- Peace were surprise headliners inside the luxurious Symphony Hall on June 27th
- Sofar Sounds are known for their intimate gigs that focus on giving the artist full focus
- The night was full of stories of Peace’s Birmingham beginnings, acoustic renditions and unexpected covers
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Those who know about Sofar Sounds, or have attended, know it’s not a glamorous affair. That’s not to say that the concept is bad, it’s in fact a genius idea. A small number of people attend gigs in living rooms and intimate spaces, sitting on sofas and blankets and giving full, devout attention to the often acoustic or stripped back artist.
However, this Sofar Sounds was a long way away from the usual three bed terraced house setting. This time, around 100 people sat on the stage of Birmingham’s prestigious symphony hall, facing the rows and rows of empty chairs that they would normally fill. Mic stands were adorned with glowing fairy lights, and the rows of balconies above dimly lit. This was probably one of the very few times the Symphony Hall has looked so beautifully simple. The final part of the magic was that no one who had a ticket knew what artists Sofar Sounds had in store.
Coventry based Jordan Mackampa opened the night with folky blues ballads that were as theoretical as they were poetic. He created paintings of stars and planets, questioning morality and youth through crooning highs and floating lows that wrapped around the crowd, with thanks to the acoustics of the hall.
Mackampa’s ‘Care For Your Mother’, an ode to an estranged father – put himself in his father’s shoes, a grieving and cathartic piece that was followed by the soulful and subdued ‘Yours to Keep’. His frank portrayals of the sting of silence in a relationship, or the painful language barrier of being a small immigrant child in London, were wrapped up in raindrop guitar strings and a voice that had seen the hurt in the world and came out the other side. The set ended with a stripped back ‘One In The Same’ – an anthem that filled the room with soul, not even needing the mic and amp, and ended his set on an all-time high.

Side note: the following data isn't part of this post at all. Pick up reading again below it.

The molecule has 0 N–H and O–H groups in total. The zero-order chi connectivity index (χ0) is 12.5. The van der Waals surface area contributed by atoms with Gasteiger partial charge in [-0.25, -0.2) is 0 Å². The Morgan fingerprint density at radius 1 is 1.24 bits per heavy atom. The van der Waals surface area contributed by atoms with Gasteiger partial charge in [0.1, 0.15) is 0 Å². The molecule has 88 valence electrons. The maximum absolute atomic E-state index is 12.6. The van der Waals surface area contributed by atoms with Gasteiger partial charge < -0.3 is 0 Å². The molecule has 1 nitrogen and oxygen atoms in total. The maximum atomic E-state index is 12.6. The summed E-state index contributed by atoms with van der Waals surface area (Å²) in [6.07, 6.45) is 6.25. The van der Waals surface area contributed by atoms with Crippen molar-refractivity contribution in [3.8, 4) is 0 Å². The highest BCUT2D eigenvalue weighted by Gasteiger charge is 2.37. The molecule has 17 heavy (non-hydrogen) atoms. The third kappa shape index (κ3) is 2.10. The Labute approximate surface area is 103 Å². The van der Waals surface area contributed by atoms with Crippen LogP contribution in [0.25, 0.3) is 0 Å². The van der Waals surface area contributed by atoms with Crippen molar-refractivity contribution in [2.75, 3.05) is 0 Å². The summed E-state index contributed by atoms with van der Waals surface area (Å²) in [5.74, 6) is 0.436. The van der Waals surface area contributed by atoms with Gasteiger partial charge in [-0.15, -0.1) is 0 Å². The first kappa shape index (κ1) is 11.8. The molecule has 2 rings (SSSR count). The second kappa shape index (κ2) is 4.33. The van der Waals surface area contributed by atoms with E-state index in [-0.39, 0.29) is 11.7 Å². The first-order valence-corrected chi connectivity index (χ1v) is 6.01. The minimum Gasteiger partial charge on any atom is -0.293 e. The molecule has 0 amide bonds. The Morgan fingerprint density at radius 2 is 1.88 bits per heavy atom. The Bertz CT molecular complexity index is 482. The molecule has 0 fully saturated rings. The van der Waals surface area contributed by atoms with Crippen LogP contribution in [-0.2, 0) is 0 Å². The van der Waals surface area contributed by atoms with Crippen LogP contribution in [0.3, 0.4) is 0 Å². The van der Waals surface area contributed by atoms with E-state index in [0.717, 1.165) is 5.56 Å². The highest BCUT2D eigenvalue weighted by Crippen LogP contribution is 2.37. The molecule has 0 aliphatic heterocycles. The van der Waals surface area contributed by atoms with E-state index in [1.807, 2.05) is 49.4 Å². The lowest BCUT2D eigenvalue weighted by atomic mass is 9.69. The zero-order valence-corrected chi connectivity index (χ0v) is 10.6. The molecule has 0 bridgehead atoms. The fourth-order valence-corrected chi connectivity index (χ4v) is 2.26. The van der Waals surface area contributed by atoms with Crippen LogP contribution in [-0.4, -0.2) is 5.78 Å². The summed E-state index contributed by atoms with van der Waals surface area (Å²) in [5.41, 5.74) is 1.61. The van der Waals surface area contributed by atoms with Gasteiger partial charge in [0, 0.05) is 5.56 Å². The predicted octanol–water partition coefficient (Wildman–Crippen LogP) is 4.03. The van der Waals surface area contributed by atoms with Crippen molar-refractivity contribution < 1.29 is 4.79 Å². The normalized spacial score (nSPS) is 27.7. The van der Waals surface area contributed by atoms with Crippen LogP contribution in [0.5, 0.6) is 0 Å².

Much loved by Sofar Sounds were next act Chartreuse, a four-piece jazz pop ensemble that let their instruments sing, with their voices as a backing compliment. Soft keys and bass mixed with a mumble of vocals seemed hyper aware and shy. The mirroring of female to male vocals encapsulated the bouncing thoughts inside an anxious mind – commenting on simple pleasures like drinking coffee with a lover, but also second guessing how much someone loves you in comparison to them.
Their tracks built to crescendos as the tentative drums built up, members swapping from simple pianos to reverb clad guitars. A common comparison would be to pop duo Oh Wonder, and fans would certainly take comfort in Chartreuse. However, this band has a lot more careful thought, meticulous vocals and empowering instrumentals to offer.
The secret had been well kept well so far, despite the famous ‘Boycie’ drum waiting in the background. Roses were scattered around the instruments before the Birmingham legends, Peace, sat down and introduced themselves humbly and singer Harry Koisser explained how he was wanting to play an acoustic gig just days before he got the call. New single ‘You Don’t Walk Away From Love’ introduced them to a brand new crowd, and the track was given a stripped back rendition with guitars that had a seemingly country influence.
Peace flitted between older tracks ‘Perfect Skin’ and ‘Scumbag’ to singles from new album Kindness is The New Rock and Roll. ‘Angel’ and ‘From Under Liquid Glass’ suited the warm glow of the hall, before they abruptly switched up the set, skipping songs to move on to ‘Magnificent’. “Some time capsules aren’t meant to be opened” explained Koisser.
If the night wasn’t enough of a surprise in itself, Peace pulled a few unexpected covers from up their sleeves. After telling stories of 2010 parties in Yardley Wood when “everyone said we sounded like Foals”, Peace dived into a cover of ‘Milk and Black Spiders’. The Beatles classic ballad ‘Don’t Let Me Down’ followed and suited the tone, but was given a Peace twist with a lick of electric guitar grooves. Finally, a powerfully emotional cover of Nine Inch Nails’ ‘Hurt’, made famous by Johnny Cash’s rendition, brought their intimate set to a close.
Since their dawning days in 2012, Peace were known for the groove based riffs, 60s psych influences and worldly optimism. This was all stripped away for Sofar Sounds, replaced with nostalgia and apparent heartbreak, but their set was still a glowing performance. The crowd were completely different to those at a usual Peace gig, with some introduced to the band with a completely different persona – one that we don’t get to see every day.
Photographs by Paul Reynolds